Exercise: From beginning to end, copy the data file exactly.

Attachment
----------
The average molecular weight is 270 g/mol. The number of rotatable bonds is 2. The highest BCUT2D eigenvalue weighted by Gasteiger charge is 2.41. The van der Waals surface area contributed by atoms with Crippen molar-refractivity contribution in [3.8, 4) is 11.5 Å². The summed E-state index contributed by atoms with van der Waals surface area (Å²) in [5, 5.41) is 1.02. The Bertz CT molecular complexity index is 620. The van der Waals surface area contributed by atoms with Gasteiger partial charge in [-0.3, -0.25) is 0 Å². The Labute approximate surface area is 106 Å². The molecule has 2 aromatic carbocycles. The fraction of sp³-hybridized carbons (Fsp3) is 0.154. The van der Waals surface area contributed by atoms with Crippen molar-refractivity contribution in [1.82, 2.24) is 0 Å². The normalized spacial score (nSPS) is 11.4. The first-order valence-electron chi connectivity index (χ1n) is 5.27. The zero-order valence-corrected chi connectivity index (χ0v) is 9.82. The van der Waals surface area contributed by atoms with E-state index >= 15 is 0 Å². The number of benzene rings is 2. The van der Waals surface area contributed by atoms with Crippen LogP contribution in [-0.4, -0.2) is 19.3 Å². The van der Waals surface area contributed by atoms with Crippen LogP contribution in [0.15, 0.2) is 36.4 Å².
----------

The average molecular weight is 270 g/mol. The number of rotatable bonds is 2. The highest BCUT2D eigenvalue weighted by Gasteiger charge is 2.41. The van der Waals surface area contributed by atoms with Crippen molar-refractivity contribution in [3.8, 4) is 11.5 Å². The summed E-state index contributed by atoms with van der Waals surface area (Å²) in [5, 5.41) is 1.02. The Bertz CT molecular complexity index is 620. The van der Waals surface area contributed by atoms with Gasteiger partial charge in [-0.3, -0.25) is 0 Å². The Labute approximate surface area is 106 Å². The molecule has 2 aromatic carbocycles. The fraction of sp³-hybridized carbons (Fsp3) is 0.154. The van der Waals surface area contributed by atoms with Crippen molar-refractivity contribution in [1.82, 2.24) is 0 Å². The normalized spacial score (nSPS) is 11.4. The first-order valence-electron chi connectivity index (χ1n) is 5.27. The zero-order valence-corrected chi connectivity index (χ0v) is 9.82. The van der Waals surface area contributed by atoms with E-state index >= 15 is 0 Å². The number of benzene rings is 2. The van der Waals surface area contributed by atoms with Crippen LogP contribution in [-0.4, -0.2) is 19.3 Å². The van der Waals surface area contributed by atoms with Crippen LogP contribution in [0.15, 0.2) is 36.4 Å².